Lovely Awkward: A Year of Wine, Romance and Life Among the French

Lovely Awkward: A Year of Wine, Romance and Life Among the French

Thursday, July 1, 2010

Canada Day, quoi

We're heading out to a beach for Canada Day, but before celebrating my l'étranger holiday, I've made sure to add a little extra power to my patriotism.

To do that, I went to get my hair cut, which has so far turned out to be difficult in France. I can't quite tell which hair salons are the good ones and I've had trouble getting a good colour of blond for my (also troublesome) skin tone AND I always seem to leave with something different than I thought I'd asked for.

The first time, I told the hairdresser that I needed my hair cut because I was going to be riding around on a scooter. So, she cut me a helmet.

The second time, I told her I wanted to keep it long and she only cut two pieces with a men's razor, but charged me full price.

And today, I got the haircut of patriotism.

Well, I actually got the haircut of alienation, due to a refusal of cultural admission and some simple ignoring. But that's really what drives all good patriots, isn't it?

This morning, when the people in the salon overheard that I was English, they weren't told that I understood French. So, the whole time I was getting my hair done, I got to overhear the dirt on all of the other customers including whether they were going to be overcharged or if their hair had been fried or accidentally snipped in the wrong place. I now know who looked ugly at some woman's wedding (I was almost given a paper cut as one of the photos was passed over my face while my hair was being washed) and I know who is probably getting fired in the next week. This is because the people in the salon had whispered right over my head, treating me as though I didn't exist.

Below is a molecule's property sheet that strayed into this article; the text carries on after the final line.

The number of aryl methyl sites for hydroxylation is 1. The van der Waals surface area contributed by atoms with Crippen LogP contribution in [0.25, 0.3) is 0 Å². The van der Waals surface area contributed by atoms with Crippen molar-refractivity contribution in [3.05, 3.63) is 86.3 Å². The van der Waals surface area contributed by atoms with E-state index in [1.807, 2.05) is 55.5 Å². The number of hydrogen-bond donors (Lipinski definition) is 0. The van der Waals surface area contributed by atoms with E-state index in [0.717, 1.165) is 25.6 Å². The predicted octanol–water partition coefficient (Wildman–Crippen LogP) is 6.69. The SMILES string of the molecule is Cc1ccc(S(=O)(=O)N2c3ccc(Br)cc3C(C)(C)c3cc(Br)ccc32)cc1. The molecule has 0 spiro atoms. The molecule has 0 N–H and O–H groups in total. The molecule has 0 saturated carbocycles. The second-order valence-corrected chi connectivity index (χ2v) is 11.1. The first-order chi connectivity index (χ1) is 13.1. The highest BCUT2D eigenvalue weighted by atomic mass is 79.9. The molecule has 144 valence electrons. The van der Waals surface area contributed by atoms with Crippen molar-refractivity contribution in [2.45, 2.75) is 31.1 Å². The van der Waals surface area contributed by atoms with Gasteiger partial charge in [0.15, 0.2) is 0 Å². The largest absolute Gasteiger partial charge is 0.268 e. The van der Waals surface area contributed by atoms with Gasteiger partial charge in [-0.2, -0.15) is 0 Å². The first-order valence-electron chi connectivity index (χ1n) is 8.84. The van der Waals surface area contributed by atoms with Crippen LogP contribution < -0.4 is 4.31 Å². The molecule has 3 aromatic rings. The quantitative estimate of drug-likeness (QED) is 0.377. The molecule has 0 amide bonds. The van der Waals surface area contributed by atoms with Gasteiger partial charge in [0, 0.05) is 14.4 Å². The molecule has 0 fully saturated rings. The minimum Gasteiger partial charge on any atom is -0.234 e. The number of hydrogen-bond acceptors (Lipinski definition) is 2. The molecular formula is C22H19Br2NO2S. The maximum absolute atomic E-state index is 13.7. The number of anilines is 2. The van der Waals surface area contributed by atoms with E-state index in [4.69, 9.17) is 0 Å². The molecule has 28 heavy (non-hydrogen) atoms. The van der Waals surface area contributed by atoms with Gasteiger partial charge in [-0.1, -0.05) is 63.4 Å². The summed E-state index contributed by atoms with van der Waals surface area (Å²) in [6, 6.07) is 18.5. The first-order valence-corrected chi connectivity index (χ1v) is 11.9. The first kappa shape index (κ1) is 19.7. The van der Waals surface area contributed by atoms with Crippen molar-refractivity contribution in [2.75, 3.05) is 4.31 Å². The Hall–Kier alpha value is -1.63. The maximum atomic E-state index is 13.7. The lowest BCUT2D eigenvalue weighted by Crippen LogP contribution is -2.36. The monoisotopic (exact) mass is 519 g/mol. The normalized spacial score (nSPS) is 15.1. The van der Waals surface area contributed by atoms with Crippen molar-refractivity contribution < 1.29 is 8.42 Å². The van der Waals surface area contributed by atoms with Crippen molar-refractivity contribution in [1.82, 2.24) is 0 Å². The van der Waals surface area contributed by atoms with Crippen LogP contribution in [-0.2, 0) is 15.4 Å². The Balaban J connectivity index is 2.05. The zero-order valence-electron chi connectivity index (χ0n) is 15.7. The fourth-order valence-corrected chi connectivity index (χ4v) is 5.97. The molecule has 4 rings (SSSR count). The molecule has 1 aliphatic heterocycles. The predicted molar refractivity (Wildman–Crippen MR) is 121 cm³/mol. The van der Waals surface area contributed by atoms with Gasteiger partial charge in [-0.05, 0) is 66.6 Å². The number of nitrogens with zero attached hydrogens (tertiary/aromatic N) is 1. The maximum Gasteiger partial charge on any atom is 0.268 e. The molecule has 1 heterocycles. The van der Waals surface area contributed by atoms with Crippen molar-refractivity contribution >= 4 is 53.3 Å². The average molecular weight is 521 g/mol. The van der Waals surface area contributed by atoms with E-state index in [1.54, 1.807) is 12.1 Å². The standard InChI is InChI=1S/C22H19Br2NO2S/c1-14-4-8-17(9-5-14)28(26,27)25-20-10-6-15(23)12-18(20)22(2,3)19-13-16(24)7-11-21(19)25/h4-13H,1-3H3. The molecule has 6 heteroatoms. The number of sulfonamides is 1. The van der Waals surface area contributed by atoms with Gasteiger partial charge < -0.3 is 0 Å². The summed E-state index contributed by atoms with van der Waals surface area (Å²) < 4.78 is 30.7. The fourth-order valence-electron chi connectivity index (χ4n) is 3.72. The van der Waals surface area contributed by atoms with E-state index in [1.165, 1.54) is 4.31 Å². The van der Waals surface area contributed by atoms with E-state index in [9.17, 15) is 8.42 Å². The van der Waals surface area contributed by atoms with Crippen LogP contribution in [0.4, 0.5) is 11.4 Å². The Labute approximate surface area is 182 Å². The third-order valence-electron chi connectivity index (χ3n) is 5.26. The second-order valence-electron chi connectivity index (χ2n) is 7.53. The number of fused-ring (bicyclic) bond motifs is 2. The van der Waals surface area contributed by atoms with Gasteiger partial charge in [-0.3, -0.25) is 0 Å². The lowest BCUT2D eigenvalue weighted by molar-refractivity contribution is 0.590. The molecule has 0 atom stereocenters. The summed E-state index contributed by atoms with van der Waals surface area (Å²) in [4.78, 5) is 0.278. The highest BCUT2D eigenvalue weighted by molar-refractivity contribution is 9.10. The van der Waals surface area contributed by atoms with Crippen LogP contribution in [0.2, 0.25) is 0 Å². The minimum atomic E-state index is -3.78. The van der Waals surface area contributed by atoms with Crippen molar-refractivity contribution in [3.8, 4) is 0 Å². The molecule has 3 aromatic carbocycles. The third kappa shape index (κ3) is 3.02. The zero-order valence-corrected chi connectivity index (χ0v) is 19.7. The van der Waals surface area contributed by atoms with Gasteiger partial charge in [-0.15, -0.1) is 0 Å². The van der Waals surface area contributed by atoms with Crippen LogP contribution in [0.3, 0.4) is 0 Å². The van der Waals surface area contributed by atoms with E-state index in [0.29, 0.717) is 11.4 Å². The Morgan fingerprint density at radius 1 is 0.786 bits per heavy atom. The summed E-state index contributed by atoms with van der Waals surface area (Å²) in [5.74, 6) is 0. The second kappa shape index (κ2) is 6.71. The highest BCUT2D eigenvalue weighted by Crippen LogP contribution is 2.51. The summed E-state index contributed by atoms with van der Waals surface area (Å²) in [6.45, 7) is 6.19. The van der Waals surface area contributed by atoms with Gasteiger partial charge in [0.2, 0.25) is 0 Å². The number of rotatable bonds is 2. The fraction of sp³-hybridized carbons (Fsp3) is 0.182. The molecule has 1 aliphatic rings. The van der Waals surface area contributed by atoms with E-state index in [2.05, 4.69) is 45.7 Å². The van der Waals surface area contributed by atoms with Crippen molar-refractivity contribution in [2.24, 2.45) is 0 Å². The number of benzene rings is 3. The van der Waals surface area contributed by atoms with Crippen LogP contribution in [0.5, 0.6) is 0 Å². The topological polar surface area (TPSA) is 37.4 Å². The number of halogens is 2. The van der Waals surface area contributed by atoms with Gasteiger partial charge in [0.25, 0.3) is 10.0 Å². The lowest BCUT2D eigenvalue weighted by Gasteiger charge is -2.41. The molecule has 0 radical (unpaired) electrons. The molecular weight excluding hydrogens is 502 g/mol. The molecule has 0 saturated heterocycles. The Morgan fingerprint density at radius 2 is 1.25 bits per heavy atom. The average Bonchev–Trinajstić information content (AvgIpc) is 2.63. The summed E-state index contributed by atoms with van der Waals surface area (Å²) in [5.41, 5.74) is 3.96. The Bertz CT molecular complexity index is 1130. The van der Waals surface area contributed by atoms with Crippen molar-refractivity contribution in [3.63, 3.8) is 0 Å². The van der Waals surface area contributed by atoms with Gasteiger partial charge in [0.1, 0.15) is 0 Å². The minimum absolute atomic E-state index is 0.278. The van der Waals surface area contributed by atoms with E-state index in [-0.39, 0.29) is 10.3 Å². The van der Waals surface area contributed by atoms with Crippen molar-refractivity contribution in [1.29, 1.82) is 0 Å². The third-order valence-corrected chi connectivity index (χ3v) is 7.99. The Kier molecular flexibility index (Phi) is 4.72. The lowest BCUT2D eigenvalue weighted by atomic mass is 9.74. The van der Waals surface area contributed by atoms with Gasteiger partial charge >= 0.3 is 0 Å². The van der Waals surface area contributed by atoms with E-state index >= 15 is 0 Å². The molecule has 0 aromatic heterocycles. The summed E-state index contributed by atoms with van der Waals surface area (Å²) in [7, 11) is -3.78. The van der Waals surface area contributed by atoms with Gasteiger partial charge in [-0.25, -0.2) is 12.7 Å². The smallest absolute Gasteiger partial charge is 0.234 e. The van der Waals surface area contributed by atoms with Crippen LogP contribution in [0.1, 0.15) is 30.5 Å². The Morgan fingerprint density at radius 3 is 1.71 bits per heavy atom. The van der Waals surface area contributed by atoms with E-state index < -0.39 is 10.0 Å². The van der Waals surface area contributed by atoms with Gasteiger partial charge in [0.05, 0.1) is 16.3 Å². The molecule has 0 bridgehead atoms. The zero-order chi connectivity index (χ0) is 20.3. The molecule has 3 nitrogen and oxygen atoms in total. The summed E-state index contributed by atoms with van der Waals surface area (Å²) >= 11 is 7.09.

At least, this is what I thought at first... that I was being treated like a North American.

But then I slowly realized that the reason I was getting this special treatment was because I was so obviously CANADIAN.

At one point, someone looked at me and, in French, said, “Excuse me, this is just my sister's roommate. I hope this isn't bothering you.” And that's when I figured it out.

They KNEW I might be able to understand them. And they liked it. Because they also seemed to know that I was polite, tolerant, and probably hadn't penetrated my way far enough into French culture (which is hard to get into) to have anywhere to spread the gossip. I was like an added audience with no added consequences.

Is this what it means to be a CANADIAN in France?

Today, I'm going with it. I am proudly wearing my misshapen, inconsistently dyed and a little too poofy hair in the wind as I would have worn our strong, red and white flag – had I thought to bring one with me.

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